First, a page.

The Erupting Earth, the Wheeling Heavens

Bad Astronomy
The entire universe in blog form
Aug. 23 2014 8:30 AM

Indonesian Volcanoes and Galactic Vistas

indonesian skies
The stars circling above the active Indonesian volcano Mount Semeru.

Photo by Teoh Hui Chieh, used by permission

Coincidences are funny.

I recently got an email from astrophotographer Teoh Hui Chieh, who was sending me several photos and a time-lapse animation she took near the volcano Mount Bromo in Indonesia. The shots are lovely, as you’ll see in a moment.

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That very same day, about an hour or two later, I got an email from astrophotographer Thierry Legault, who was sending me several photos and a time-lapse animation he took near the volcano Mount Bromo in Indonesia. The shots are lovely, as you’ll see in a moment.

But what the what?

Yup. Coincidence. They don’t know each other, but they were both in that location around the same time, and shot remarkable images of the land- and skyscape.

Here is Hui Chieh’s time-lapse animation:

And here is Legault’s:

There’s no losing here; both are gorgeous. I love the shots of the volcano (Mount Semeru) venting steam as the stars whirl above it, and the lights from cars illuminating the fog below. If I saw such a scene in a movie I would have thought it fantasy! But it exists.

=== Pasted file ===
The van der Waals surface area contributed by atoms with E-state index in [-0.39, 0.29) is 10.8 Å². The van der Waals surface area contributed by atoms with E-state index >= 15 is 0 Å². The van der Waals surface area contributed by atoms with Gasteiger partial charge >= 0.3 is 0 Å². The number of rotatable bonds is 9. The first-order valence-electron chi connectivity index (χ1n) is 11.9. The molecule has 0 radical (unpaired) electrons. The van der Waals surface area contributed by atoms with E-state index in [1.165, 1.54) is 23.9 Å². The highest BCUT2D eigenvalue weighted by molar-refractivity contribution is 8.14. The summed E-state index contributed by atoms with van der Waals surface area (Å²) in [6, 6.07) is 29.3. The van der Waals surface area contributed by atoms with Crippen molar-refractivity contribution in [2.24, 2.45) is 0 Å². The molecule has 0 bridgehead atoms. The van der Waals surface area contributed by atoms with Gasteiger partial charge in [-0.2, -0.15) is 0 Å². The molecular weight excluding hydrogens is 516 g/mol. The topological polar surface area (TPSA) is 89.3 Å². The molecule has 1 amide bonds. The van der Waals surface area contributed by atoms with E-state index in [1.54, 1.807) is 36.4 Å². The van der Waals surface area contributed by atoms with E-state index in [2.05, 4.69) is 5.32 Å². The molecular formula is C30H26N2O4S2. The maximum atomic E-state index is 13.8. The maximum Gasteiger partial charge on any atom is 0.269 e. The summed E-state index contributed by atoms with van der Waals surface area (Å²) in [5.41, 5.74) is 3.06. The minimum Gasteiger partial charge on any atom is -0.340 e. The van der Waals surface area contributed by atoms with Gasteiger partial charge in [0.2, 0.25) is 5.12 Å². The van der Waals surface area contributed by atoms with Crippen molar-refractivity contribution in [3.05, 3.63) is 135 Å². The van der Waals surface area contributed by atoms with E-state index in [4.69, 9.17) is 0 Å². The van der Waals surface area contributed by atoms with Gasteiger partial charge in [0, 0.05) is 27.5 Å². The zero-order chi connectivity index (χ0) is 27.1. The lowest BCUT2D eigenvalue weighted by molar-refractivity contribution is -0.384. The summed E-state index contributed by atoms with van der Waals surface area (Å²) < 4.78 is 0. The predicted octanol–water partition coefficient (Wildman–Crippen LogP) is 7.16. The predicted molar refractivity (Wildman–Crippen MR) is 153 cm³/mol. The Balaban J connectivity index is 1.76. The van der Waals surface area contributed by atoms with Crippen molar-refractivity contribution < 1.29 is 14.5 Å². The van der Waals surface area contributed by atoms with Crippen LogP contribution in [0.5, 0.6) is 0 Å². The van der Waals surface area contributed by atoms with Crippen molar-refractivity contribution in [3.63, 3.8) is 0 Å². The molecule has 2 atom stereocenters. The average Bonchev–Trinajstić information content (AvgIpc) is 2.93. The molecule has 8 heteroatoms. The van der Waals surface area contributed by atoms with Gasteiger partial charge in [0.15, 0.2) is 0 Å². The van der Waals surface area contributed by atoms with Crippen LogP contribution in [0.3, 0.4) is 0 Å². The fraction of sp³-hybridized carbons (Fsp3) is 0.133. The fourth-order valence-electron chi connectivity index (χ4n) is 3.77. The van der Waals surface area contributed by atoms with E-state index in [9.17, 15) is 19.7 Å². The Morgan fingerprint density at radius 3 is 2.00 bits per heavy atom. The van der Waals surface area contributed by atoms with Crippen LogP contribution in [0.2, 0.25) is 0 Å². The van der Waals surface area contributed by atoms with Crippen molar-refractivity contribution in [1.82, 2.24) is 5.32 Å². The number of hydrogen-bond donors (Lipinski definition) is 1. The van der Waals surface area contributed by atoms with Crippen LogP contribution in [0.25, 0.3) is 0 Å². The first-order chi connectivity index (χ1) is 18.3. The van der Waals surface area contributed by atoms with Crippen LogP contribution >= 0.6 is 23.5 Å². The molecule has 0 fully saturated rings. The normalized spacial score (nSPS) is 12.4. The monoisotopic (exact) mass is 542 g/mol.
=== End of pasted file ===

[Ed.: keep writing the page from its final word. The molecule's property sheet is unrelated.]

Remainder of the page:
The image at the top of this post is from Hui Chieh. I’m so used to seeing star trails in the Northern Hemisphere, it took me a moment to realize that shows the south celestial pole! That’s impossible to see north of the equator, but this scene is at a latitude of about -8°, just south of the equator, so the southern sky’s pole is just barely above the horizon.

Phil Plait Phil Plait

Phil Plait writes Slate’s Bad Astronomy blog and is an astronomer, public speaker, science evangelizer, and author of Death From the Skies!  

You can explore more of Hui Chieh’s photography on Flickr, and Legault’s (who has been on this blog many, many times) at his website.

As for the coincidence, well, they happen. It’s a big world, with countless things happening all the time. People who say, “I don’t believe in coincidences” (usually in the movies, when it so happens that events were not coincidental) in general just don’t have a good grasp of large number statistics. Given world enough, and time, unlikely events occur. Like having two world-class photographers send me pictures from the same spot at the same time. I’ll take it.

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